One year, I was near the end of the line, passing the bagged turkeys to Aaron Glenn, a Pro Bowl cornerback who played for the Jets from 1994 to 2001.

After passing about 100 turkeys to Aaron, I grabbed the handles of the next bag, and to my surprise — shock is a better word — the plastic handles ripped and a 20-pound frozen turkey was plummeting toward Aaron’s foot, like a giant rock.

If it hit his foot, it definitely would have broken a bunch of bones, and he would have been out for the season. The headline could have read: Turkey drops turkey, Glenn out for season!

Very fortunately, the turkey missed his foot. But neither of us laughed.


In “Blowin’ in the Wind,” Bob Dylan sang, “How many ears must one man have before he can hear people cry?”

At the Mary Brennan INN, being a good listener is an important skill for so many reasons. I will relate only one.

Answering the phone on a Friday afternoon, I heard the voice of a well-spoken and articulate woman. She asked if this was the Mary Brennan INN, and I said it was.

Hearing her voice, my mind fast-forwarded in one direction, but that quickly came to a screeching halt.

She proceeded to tell me that as a result of a medical disability, she had lost her job. Her benefits had run out. She lived alone. Her one child, who was an adult, had stopped talking to her and was trying to take her house from her. She had no income.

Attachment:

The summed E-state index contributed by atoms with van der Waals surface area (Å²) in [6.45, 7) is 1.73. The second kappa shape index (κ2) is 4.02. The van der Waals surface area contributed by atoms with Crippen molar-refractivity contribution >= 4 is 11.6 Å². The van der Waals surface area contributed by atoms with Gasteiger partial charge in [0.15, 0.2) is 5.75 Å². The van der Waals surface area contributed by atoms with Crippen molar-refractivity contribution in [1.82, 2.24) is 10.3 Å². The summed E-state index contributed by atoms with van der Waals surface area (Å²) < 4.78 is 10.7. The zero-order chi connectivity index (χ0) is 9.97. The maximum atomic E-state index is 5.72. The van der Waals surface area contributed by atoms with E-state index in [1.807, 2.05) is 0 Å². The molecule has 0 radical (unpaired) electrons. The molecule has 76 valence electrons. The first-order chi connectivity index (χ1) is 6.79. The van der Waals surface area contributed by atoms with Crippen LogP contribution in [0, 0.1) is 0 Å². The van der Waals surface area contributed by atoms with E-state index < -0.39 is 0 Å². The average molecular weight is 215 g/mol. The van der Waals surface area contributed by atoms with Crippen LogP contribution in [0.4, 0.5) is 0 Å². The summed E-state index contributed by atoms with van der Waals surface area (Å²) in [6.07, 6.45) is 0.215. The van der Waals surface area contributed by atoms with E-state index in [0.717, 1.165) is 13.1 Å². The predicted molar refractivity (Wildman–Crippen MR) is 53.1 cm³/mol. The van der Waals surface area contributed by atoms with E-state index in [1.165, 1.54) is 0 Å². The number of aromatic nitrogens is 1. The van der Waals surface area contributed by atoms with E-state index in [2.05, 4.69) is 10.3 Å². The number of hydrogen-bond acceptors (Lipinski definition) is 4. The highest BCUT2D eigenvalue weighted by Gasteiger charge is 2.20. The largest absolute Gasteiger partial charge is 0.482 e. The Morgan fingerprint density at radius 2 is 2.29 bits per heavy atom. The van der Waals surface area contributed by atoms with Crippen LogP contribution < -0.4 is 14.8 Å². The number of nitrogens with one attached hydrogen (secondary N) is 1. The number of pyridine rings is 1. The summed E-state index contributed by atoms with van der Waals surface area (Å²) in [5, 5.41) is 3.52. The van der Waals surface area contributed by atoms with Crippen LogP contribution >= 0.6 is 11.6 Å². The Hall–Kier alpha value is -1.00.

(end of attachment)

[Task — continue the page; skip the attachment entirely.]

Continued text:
“I am lost, I don’t know what to do, I am afraid of what might happen to me,” she said.

She started to cry uncontrollably (and I almost did too). It was so sad.

Fortunately, I realized the best thing I could do in that very painful moment was to listen.

And after listening, I tried my hardest to respond with comforting words.

I don’t know if this helped, but I even told her that I loved her.

I told her The INN had professional staff who could help her and gave her the name and phone number of one of The INN’s social workers.

I think and I hope that my listening made a difference in her life.

I’m glad I was there to answer the phone.


I have so many memories of Michael. He was quite a character.

Michael lived on the streets. He pushed a fully loaded shopping cart around when that was still stylish among street people. He wore a long, heavy black coat year-round. It was covered with buttons, but not the ones you button. These said “Vote for Nixon” or “Have a Nice Day.”

At the Mary Brennan INN soup kitchen, there is a no-questions-asked policy out of respect for those we serve. We do, however, encourage volunteers to be good listeners.